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Saturday, December 4, 2021

Ten Radio Stations Shut Down In Afghanistan

NAI, an organization supporting open media in Afghanistan, said that at least ten radio stations have stopped their activities in Afghanistan in less than six months due to security threat

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Omid Sobhani
Omid Sobhani
Omid Sobhani is a senior journalist at Australian Broadcasting Corporation (ABC) and the Transcontinental Times.

AFGHANISTAN. Herat: “Local prayer holders stormed the Radio of Zohra in Kunduz province of Afghanistan, on Friday, damaging the equipment and building of the mass media station,” said Mohsen Ahmadi, director of Radio Zohra. The mob was incited by the Imam of Mosque of Firuzko and Qasanai, who asserted that the music airing by the radio had been mixed with the sounding system of the mosque.

On Saturday, Afghan journalists said that the attack was ‘pre-planned’. The journalists have also warned that the freedom of the press is under threat in Afghanistan. Along with this, the Afghan government is also facing criticism for its reluctance to protect the journalist community.

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NAI, an organization supporting open media in Afghanistan, said that at least ten radio stations have stopped their activities in Afghanistan in less than six months due to security threats and financial recession.

Read Also: Afghanistan Among Deadliest Countries For Journalists In 2020

The wave of targeted killings on journalists

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For the past months, Afghanistan media has lost many Journalists in targeted killings. The decision of shutting down the radio stations came amid an increase in violence against journalists, high-profile figures, and civil activists across Afghanistan.

According to NAI, in 2020, 130 violent incident cases were recorded against the journalists in Afghanistan, which indicates a 10 percent increase compared to 2019.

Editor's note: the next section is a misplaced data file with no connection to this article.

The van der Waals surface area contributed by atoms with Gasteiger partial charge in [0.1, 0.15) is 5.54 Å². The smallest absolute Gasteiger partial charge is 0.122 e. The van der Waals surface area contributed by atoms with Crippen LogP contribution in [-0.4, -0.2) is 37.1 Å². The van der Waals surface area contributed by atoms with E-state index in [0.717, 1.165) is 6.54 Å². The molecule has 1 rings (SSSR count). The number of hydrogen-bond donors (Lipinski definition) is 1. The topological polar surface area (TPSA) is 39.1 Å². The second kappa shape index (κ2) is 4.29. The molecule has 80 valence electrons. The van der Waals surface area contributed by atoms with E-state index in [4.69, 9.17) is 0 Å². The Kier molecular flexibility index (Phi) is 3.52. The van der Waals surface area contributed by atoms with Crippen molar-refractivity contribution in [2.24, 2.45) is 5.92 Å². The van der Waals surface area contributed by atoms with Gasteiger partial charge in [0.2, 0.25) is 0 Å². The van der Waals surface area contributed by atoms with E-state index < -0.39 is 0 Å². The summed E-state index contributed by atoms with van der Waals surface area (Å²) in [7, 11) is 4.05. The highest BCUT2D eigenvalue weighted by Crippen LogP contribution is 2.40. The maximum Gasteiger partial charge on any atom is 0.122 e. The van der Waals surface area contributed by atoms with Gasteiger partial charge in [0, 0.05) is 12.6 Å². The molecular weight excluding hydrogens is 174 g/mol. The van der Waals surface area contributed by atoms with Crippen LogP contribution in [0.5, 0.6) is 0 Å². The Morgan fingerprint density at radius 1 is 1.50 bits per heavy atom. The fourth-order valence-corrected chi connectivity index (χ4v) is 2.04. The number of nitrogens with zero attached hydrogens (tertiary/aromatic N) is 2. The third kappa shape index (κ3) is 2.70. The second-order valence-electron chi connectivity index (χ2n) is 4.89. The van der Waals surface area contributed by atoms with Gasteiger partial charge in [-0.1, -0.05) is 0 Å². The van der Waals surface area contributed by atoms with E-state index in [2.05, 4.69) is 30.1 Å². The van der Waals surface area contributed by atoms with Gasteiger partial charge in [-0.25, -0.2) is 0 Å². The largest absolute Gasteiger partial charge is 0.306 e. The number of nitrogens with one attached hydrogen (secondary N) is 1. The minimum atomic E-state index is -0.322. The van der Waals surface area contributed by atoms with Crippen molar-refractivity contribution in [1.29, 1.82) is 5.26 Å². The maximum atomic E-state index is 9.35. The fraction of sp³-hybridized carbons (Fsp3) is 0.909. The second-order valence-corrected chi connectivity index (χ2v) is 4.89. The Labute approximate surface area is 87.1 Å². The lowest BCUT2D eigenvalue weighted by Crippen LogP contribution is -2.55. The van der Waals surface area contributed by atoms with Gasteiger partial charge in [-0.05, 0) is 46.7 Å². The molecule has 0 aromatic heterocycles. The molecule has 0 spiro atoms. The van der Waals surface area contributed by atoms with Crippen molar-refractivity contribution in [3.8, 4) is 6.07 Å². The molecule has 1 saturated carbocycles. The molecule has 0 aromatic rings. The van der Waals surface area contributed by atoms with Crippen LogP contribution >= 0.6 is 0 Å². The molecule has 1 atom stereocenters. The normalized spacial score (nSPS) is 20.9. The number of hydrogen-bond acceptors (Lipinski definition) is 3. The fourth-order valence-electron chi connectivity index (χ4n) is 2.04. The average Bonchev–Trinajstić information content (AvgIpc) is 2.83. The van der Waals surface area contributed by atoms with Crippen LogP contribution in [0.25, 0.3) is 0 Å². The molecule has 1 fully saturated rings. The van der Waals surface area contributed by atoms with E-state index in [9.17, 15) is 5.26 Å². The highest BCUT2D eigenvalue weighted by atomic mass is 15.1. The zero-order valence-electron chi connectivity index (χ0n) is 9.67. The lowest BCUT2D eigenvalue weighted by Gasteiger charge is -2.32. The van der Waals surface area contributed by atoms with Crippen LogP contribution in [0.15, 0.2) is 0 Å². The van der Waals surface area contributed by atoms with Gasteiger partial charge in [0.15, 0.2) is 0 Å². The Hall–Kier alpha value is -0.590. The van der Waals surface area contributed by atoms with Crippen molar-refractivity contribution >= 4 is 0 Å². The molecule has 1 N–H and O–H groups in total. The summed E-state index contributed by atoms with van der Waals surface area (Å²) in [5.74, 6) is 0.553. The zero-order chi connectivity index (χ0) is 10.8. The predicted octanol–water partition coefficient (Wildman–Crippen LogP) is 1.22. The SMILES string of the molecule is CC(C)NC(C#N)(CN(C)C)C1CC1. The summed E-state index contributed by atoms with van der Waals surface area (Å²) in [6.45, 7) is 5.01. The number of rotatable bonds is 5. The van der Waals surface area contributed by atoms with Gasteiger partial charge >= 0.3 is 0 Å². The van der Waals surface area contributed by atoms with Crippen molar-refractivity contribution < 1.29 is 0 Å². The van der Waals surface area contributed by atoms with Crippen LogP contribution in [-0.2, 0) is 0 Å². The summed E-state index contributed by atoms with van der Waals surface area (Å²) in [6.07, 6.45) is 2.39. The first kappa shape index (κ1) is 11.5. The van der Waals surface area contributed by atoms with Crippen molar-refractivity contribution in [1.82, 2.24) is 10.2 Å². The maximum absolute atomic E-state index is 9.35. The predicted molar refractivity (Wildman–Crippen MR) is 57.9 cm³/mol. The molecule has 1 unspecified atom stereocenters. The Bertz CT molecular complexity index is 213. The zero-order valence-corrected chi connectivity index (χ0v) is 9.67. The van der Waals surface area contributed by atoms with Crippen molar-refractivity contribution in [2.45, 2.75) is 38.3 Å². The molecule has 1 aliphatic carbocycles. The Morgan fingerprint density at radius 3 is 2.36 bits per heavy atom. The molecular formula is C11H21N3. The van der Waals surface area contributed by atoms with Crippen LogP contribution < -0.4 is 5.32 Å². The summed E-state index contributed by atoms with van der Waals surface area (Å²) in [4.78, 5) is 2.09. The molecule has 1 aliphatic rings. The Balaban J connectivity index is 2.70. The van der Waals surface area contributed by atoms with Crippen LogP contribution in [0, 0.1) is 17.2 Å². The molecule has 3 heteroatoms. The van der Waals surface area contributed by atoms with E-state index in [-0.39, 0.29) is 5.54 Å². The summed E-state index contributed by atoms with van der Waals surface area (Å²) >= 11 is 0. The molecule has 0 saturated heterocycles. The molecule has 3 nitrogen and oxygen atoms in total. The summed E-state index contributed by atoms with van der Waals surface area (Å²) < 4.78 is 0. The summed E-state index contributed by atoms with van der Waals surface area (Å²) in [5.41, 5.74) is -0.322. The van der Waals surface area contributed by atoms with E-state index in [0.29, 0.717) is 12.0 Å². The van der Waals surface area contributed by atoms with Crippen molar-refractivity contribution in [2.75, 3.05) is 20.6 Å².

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“The government can provide security, but the problem is that there is no will in the government to use that ability,” Mujib Khalwatgar, the head of NAI said in a TOLO News TV interview.

“Violence against journalists has increased by 10 percent in 2020 as compared to 2019,” he added. Around 11 cases of murder, 16 cases of injuries, 13 cases of beating, three cases of summoning, three attacks on media outlets, five cases of kidnapping, 23 cases of insults, and four cases of assassination attempts were reported against the journalists in 2020.

Earlier in December, Masoud Andarabi, Afghanistan’s interior minister told a media staff, “Media outlets editors who can’t purchase weapons to protect themselves should shut down their media company.”

Peace talks and violence against journalists

Khalwatgar referred to the ranging violence against the civil and social activists, human rights activists, and journalists amid the peace talks, that the international community and in particular the United States should pressure on the Taliban to prevent the targeted killings.

“There are some groups who want to silence the Journalists to distract the public from the deals made on the negotiation tables in Doha,” he said.

“When there are no journalists to cover the peace talks, the political elites will try to negotiate away everything and make deals.”

The Afghan Journalists Safety Committee (AJSC) said, “Protection of journalists and media is crucial, particularly at this stage where the targeted killing of journalists has already constricted the space for press freedom and the free flow of information.”

“If the Afghan government, the international community, donor nations to Afghanistan and those countries which are facilitating peace process do not take serious action, the achievements that Afghanistan has made in the press freedom in the past 20 years will be eliminated,” said Sediqullah Tawhidi, a journalist from Kabul.

US ambassador to Afghanistan also reacted to the recent violence against freedom of the Press in a tweet, “I have said it before: we must preserve #PressFreedom in Afghanistan as one of the most important gains of the past 19 years. Media workers here demonstrate remarkable courage in ensuring transparency & accountability. We hear you & we support you. #DoNotTargetJournalists”

Reporters Without Borders (RSF) had also claimed that Afghanistan was along the five deadliest countries in 2020.

The Afghanistan Journalists Center reports that 112 incidents of violence against journalists happened in 2020 in the country. The report also added that 19 journalists and media workers were wounded last year. 

Author

  • Omid Sobhani

    Omid Sobhani is a senior journalist at Australian Broadcasting Corporation (ABC) and the Transcontinental Times.

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